Tails Ends Of The Fifties
Anthology edited by Peter G. Campbell
Contribution by Timothy R. V. Foster

ISBN 0-9515-5989-3
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My brother-in-law, Andy Chapeskie, was the local doctor and a keen private pilot and fisherman. His goal was to have a seaplane so he could go and fish in untouched waters. Being an enterprising fellow, he decided to build one himself, a homebuilt.

He bought a set of plans from Volmer Jensen of California for a two-seater amphibian, the VJ-22 Sportsman, with the engine mounted on a pylon above the wing, as a pusher. To save construction costs, the idea was to use the wings from an Aeronca Champion or Chief, a two-seater high wing, like a Piper Cub, and Andy came up with an undamaged set from an old wreck. The fuselage/hull was made of mahogany plywood and spruce, covered in fiberglass. Construction took about two years. Since the Canadian Department of Transport required that the first ten hours flown in a homebuilt be carried out by a pilot with at least 150 hours flying time, Andy had a problem. He only had about 70 hours. I had about 665 hours, so he asked me if I'd do the first ten hours, which, of course, means also doing the first ten minutes like the bit that's never been flown before! Like, be a test pilot! Well, alright! That sounds like fun! I was 26. It would be cool (this was 1964).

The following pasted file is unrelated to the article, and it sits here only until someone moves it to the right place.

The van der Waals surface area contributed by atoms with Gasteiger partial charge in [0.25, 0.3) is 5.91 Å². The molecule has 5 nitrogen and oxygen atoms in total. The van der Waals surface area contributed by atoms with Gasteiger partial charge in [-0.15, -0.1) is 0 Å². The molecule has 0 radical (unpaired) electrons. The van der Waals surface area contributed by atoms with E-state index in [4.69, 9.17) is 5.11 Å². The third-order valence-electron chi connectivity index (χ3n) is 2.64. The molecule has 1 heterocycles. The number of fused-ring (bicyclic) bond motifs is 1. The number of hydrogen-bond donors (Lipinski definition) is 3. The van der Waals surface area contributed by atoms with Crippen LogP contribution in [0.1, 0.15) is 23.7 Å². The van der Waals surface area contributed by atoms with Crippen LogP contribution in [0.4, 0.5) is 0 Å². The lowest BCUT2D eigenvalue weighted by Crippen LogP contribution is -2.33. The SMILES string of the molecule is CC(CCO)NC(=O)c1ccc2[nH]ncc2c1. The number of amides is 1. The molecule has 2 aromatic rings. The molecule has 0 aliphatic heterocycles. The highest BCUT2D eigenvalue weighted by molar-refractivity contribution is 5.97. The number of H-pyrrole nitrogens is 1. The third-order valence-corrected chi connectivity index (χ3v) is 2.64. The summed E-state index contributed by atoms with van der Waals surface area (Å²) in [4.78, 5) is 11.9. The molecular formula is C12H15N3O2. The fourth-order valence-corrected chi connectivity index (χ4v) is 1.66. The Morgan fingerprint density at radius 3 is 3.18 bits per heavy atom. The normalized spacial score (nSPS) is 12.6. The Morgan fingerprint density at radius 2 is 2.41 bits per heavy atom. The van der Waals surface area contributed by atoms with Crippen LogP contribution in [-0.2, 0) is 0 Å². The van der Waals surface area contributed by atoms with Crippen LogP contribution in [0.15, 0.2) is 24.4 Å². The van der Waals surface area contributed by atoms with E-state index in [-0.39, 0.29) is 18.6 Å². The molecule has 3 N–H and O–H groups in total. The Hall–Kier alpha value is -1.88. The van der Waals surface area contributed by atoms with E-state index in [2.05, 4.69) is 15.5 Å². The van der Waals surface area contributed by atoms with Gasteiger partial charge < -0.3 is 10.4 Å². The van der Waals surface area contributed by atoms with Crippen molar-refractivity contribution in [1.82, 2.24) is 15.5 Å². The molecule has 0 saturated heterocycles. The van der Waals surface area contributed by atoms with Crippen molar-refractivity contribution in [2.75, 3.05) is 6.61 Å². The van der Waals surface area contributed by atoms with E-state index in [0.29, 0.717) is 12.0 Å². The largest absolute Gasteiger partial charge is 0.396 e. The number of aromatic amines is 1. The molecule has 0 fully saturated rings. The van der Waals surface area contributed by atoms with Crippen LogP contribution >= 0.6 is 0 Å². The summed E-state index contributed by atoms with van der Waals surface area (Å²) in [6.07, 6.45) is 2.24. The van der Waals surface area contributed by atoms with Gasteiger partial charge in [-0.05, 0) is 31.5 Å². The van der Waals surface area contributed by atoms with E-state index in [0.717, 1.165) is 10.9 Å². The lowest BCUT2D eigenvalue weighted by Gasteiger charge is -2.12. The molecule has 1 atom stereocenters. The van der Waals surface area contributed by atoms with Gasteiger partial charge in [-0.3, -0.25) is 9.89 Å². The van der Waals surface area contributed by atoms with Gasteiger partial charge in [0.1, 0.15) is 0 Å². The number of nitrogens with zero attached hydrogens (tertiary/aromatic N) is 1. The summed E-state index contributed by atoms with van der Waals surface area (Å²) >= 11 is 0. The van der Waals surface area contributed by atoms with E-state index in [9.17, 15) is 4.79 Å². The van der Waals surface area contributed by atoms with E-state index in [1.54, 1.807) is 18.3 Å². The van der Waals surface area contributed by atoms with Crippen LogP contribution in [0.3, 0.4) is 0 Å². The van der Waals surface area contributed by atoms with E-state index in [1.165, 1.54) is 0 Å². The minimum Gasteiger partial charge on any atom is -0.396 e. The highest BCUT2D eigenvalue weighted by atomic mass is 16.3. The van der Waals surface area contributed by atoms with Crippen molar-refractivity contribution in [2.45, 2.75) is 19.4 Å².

Volmer VJ 22 Sportsman.
Illustration: Herr Engineering 1999

Excerpt 1999 Timothy R. V. Foster


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